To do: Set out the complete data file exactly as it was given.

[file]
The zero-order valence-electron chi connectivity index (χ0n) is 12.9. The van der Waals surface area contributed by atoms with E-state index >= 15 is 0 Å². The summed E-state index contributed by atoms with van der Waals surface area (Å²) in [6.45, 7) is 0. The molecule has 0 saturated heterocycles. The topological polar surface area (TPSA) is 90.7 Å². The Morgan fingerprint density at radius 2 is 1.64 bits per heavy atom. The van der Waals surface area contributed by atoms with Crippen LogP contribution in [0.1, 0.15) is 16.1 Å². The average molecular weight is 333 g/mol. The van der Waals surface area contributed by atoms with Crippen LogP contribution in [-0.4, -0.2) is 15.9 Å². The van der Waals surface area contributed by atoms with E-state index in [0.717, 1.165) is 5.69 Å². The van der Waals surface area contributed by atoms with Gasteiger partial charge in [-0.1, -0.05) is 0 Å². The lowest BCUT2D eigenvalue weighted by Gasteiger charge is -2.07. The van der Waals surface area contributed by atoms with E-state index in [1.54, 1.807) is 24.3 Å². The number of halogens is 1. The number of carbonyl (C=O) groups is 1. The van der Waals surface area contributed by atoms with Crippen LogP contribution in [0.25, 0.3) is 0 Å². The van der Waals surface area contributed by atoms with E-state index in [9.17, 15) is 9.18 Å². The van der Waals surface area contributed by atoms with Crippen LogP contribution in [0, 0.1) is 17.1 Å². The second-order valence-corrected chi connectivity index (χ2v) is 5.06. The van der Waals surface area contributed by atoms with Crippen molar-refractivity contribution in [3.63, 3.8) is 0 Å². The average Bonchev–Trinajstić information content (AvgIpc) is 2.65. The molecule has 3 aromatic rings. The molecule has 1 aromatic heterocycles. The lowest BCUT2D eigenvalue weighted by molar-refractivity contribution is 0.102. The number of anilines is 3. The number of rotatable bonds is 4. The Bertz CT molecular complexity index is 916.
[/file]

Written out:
The zero-order valence-electron chi connectivity index (χ0n) is 12.9. The van der Waals surface area contributed by atoms with E-state index >= 15 is 0 Å². The summed E-state index contributed by atoms with van der Waals surface area (Å²) in [6.45, 7) is 0. The molecule has 0 saturated heterocycles. The topological polar surface area (TPSA) is 90.7 Å². The Morgan fingerprint density at radius 2 is 1.64 bits per heavy atom. The van der Waals surface area contributed by atoms with Crippen LogP contribution in [0.1, 0.15) is 16.1 Å². The average molecular weight is 333 g/mol. The van der Waals surface area contributed by atoms with Crippen LogP contribution in [-0.4, -0.2) is 15.9 Å². The van der Waals surface area contributed by atoms with E-state index in [0.717, 1.165) is 5.69 Å². The van der Waals surface area contributed by atoms with Gasteiger partial charge in [-0.1, -0.05) is 0 Å². The lowest BCUT2D eigenvalue weighted by Gasteiger charge is -2.07. The van der Waals surface area contributed by atoms with E-state index in [1.54, 1.807) is 24.3 Å². The number of halogens is 1. The number of carbonyl (C=O) groups is 1. The van der Waals surface area contributed by atoms with Crippen LogP contribution in [0.25, 0.3) is 0 Å². The van der Waals surface area contributed by atoms with E-state index in [9.17, 15) is 9.18 Å². The van der Waals surface area contributed by atoms with Crippen LogP contribution in [0, 0.1) is 17.1 Å². The second-order valence-corrected chi connectivity index (χ2v) is 5.06. The van der Waals surface area contributed by atoms with Crippen molar-refractivity contribution in [3.63, 3.8) is 0 Å². The average Bonchev–Trinajstić information content (AvgIpc) is 2.65. The molecule has 3 aromatic rings. The molecule has 1 aromatic heterocycles. The lowest BCUT2D eigenvalue weighted by molar-refractivity contribution is 0.102. The number of anilines is 3. The number of rotatable bonds is 4. The Bertz CT molecular complexity index is 916.